Cepep and URP, the IDB said, are the two main employment creation programmes and though they are substantial in size, “little is known about their impact. Both are relatively large programmes where the size and activities are not tied to labour market conditions in the private sector.” By far the largest concern of these programmes is the lack of monitoring and evaluation, the IDB said, particularly given that a substantial part of the nation’s budget goes to them.
“Many of these social programmes, while virtuous on their own, are unfortunately part of an overgenerous state, which, in recent years, has markedly increased their current transfers and subsidies to households and public entities (from nine to more than 19 per cent of GDP in the decade ending in 2013).” This figure, the IDB said, does not include the full cost of the fuel and electricity subsidies, which could be more than six per cent of GDP and generally favour the wealthy (who consume more fuels and electricity per capita).
Eroding labour productivity
“The set of subsidies may also be eroding labour productivity,” the IDB said, as there are increasing complaints of scarcity of productive unskilled labour, a sense that work effort in Cepep and URP is “less well-monitored,” some households have sufficient benefits to afford a decent standard of living without having to look for full-time work, and “effective labour supply may be lower than demand” or put colloquially “people doh want to work.”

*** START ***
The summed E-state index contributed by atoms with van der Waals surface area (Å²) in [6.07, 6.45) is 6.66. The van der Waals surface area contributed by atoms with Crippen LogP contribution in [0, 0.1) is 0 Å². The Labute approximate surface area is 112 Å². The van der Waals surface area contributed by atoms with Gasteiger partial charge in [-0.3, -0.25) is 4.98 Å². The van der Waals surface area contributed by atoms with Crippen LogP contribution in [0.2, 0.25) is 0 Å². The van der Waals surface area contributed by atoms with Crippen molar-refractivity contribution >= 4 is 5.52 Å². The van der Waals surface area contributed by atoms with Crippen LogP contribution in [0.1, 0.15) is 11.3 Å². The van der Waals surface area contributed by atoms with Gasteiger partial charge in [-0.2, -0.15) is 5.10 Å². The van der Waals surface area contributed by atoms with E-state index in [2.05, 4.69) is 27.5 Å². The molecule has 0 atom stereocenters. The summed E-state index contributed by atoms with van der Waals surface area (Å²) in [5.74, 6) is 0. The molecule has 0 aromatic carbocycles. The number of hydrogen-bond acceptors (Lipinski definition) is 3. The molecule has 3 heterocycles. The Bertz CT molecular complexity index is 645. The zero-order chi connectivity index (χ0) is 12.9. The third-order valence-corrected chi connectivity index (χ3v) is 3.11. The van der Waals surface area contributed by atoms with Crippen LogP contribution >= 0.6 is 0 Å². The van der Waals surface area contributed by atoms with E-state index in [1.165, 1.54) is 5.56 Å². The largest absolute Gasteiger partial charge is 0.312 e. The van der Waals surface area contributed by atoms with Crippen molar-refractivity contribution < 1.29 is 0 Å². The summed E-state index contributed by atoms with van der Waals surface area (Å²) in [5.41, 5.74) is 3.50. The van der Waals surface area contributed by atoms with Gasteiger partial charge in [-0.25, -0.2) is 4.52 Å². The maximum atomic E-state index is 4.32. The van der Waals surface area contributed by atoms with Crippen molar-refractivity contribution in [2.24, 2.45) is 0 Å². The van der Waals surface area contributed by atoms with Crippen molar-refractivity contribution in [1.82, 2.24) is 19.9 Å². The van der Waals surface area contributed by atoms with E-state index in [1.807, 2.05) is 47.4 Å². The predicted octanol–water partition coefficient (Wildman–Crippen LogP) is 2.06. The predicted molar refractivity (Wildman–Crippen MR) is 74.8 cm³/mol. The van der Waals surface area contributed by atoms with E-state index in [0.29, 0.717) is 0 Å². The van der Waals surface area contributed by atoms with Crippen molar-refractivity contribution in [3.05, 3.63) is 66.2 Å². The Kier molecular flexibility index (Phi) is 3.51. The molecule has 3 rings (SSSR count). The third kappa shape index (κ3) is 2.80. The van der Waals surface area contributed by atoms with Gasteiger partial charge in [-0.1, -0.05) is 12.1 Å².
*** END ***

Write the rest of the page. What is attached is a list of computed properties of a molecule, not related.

Another side effect of generous benefits to training and tertiary education is that many graduates are not able to find work commensurate with their skills, and have to settle for jobs below their qualifications, which itself erodes skilled labour productivity, the IDB said. The MLA recommended “dialogue with the private sector about the types of jobs that will be needed, particularly in more high-tech areas where T&T could create some value-added to products and services.
The report said training should be tied to prospective hiring as policies that lead to the attraction of more foreign investment or growth of dynamic export industries and link them more closely to training could help boost economic activity while increasing the chance of placement of trainees.
The IDB said: “At present, the set of programmes, although well-intentioned, may negatively impact the quality and quantity of labour supply. Cross-country evidence shows that structural, sustainable economic growth in the long term, which leads to reduced structural poverty, occurs as a result of increased labour productivity, not larger handouts.”